If you’ve never seen Dawn of the Dead but enjoy zombie flicks, stop what you’re doing and add this release to your collection. If you’re already bitten by the bug, then this multiple-disc Blu-ray edition is something you’ll adore. The first disc contains the original 127-minute theatrical cut with a 4K restoration from the original camera negatives. The picture and sound quality is astounding, and the Argento-influenced red-carpeted wall behind Gaylen Ross in the opening shot has never looked more vivid. You can also enjoy an audio commentary with the late George A Romero, Tom Savini and Christine Forrest. There’s a new additional commentary track by Travis Crawford.

The other discs put plenty of meat on the bone with an abundance of extra features. The second contains the extended 4K 137-minute Cannes cut, with commentary by producer Richard P Rubinstein. The third disc is the Argento cut, a two-hour version with Italian titles (calling the movie ‘Zombi’). The commentary on this one is well worth a listen as it teams up the four leading actors, who have a great time talking about making the movie and seem to remain very fond of one another.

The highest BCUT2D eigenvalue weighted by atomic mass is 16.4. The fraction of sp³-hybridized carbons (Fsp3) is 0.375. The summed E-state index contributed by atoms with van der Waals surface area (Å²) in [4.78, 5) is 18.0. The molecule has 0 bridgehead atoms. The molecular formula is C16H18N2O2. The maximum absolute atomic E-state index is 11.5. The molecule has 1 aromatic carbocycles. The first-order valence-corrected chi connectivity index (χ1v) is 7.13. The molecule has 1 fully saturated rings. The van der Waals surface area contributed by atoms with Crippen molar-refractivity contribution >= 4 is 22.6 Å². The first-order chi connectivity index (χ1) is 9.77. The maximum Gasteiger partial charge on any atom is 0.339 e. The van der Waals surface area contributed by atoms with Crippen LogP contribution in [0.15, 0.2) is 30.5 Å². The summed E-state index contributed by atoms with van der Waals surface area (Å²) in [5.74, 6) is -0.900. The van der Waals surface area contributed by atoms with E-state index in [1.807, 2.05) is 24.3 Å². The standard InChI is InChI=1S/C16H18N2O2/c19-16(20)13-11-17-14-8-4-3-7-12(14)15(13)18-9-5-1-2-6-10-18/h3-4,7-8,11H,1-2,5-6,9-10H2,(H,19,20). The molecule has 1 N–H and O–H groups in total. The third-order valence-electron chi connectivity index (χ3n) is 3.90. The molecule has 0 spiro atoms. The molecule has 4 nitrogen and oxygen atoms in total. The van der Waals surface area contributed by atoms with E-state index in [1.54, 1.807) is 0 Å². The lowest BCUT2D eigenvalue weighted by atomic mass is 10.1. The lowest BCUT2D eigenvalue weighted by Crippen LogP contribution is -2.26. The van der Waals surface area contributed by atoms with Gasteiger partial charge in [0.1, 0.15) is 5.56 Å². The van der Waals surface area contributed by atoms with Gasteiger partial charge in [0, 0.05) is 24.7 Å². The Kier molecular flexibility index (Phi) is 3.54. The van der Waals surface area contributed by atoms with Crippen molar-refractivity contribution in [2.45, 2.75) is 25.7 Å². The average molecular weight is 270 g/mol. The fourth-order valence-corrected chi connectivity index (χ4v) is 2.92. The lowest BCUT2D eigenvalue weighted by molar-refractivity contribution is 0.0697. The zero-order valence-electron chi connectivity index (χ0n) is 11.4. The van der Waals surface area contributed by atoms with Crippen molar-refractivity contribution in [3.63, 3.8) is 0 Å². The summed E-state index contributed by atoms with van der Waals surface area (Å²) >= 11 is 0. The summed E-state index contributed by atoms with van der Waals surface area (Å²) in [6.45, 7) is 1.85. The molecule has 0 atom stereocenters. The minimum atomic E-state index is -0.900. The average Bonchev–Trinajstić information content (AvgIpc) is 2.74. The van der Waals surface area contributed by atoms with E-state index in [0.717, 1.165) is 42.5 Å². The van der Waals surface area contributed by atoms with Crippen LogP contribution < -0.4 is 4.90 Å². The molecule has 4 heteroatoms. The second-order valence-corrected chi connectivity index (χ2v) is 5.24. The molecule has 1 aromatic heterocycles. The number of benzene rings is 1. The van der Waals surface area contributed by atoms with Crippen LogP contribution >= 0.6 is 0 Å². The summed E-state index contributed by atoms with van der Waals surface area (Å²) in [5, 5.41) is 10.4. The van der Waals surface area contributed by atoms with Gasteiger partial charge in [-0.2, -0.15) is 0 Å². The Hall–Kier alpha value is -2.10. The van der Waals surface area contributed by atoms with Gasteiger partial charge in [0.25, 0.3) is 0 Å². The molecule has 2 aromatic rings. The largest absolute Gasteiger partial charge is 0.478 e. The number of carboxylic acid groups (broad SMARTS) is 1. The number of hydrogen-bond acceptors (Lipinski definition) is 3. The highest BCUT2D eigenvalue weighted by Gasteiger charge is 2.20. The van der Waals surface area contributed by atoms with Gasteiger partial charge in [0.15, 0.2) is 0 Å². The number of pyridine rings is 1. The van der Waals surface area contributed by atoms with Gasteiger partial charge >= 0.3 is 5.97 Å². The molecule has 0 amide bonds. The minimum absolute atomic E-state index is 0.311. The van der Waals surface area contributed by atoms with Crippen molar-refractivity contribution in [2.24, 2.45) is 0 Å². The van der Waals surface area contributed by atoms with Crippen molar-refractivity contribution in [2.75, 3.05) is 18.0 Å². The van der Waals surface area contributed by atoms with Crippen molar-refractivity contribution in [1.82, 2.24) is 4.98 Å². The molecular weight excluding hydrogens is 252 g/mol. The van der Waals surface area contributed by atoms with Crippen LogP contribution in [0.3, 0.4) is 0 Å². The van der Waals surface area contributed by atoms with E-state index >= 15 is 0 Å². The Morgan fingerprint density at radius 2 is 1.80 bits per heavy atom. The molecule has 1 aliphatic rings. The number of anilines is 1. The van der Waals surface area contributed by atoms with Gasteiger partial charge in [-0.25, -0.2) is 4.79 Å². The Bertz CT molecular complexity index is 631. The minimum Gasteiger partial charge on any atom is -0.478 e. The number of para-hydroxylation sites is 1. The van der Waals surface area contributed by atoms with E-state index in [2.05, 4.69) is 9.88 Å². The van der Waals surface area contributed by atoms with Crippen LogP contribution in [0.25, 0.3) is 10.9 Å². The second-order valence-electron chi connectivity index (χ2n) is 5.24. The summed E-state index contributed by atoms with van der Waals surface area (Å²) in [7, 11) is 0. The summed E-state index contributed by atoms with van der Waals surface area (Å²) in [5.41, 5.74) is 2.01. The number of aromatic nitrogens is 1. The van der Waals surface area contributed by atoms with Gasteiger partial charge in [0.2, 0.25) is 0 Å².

Credit: Second Sight Films